Determining the Size of the Solar Array • The hourly simulations projected the average

Determining the Size of the Solar Array • The hourly simulations projected the average electricity usage of the community center to be 58, 000 k. Wh per year. • Based on typical weather in the Grand Junction area, it was determined that 46, 000 watts or 46 kilowatts (k. W) of solar panels would be needed to provide the projected 58, 000 k. Wh per year needed for the community center. The array would have 144 solar panels putting out 320 watts each under full sun. • The solar array panels were sized to provide 46 k. WDC of panel capacity. Electronic Inverters would change the direct current (DC) power from the panels into alternating current (AC) that could be fed into the electric grid. For economic reasons, the inverters were sized to limit the power output to only 40 k. WAC.

Location of the Solar Array • Unfortunately, the community center roof was: • 1)

Location of the Solar Array • Unfortunately, the community center roof was: • 1) not large enough, • 2) not oriented in the right direction, and • 3) not sloped at the correct angle • Fortunately, the City: • 1) had open and clear property about ¾ mile away, • 2) owned its own electric system, • 3) was willing to work with the community center committee to accommodate its net zero energy goals.

Location of Community Center and Solar Array Site

Location of Community Center and Solar Array Site

Ownership of the Solar Array • The federal government and the state of Iowa

Ownership of the Solar Array • The federal government and the state of Iowa provide income tax credits and accelerated depreciation as incentives to construct solar arrays. This greatly reduces the cost of solar power for tax paying owners. • Since the City, its electric utility and the community center were all non-profit, they could not use the tax credits. Therefore it was not economical for of them to own the solar array. • A local area farmer couple, Bob and Joyce Ausberger, offered to pay for the array and use the federal and state tax credits.

Three-Party Agreement • The community center would be owned and operated by the City

Three-Party Agreement • The community center would be owned and operated by the City under the jurisdiction of the city council. • Although the City owned the electric utility system, the utility was governed by an independent board of trustees. • After several meetings spanning several months, the City, the utility board and the local area farmer signed a three-party agreement that provided the following: • The utility would allow the solar array to be connected to its electric system at a point ¾ mile from the community center, • The utility would credit the community center’s electric bill for each k. Wh generated by the solar array. If the solar array generated more than the community center needed for the month, then the excess generation would be carried forward to the next month as a k. Wh credit. • The community center would pay the Ausbergers 2¢ per k. Wh generated by the solar array. The utility’s rate is about 10¢ per k. Wh. This would save the community center money.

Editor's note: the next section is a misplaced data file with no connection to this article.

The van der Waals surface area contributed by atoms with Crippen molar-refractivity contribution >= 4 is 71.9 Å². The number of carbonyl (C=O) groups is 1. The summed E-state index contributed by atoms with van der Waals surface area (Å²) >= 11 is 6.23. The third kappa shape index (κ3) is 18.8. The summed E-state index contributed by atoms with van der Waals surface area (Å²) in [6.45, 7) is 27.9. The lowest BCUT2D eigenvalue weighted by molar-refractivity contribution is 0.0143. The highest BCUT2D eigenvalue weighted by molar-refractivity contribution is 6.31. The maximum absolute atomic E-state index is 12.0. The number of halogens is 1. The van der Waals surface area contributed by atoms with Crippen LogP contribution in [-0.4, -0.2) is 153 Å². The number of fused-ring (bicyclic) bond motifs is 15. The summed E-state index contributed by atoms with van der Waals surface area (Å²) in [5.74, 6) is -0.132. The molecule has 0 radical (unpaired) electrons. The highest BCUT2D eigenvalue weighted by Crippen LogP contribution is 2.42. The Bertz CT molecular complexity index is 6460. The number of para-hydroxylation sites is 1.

Construction of Solar Array • Construction started in October 2015.

Construction of Solar Array • Construction started in October 2015.

Completed Solar Array • The array started generating electricity in March of 2015.

Completed Solar Array • The array started generating electricity in March of 2015.

Actual Versus Projected Operation

Actual Versus Projected Operation

Summary of Solar Project Benefits • The community center has used about 20% less

Summary of Solar Project Benefits • The community center has used about 20% less energy than initially projected. However, energy usage will go up as more people use the center in the future. • The solar array has generated about 4% more than projected. • With more solar generation and less building usage than projected, their has been an overall net excess amount of energy generated. Therefore, the community center has met its goal of being the equivalent of a net-zero energy building. • The total cost of the electricity purchased from the Ausbergers and the utility is averaging about $1, 200 per year. Since no natural gas is used, the $1, 200 cost represents all of the energy costs for the building. • If there were no solar array, the electricity for this building would cost about $4, 300 per year. Therefore, the community center is currently saving about $3, 200 per year in energy costs.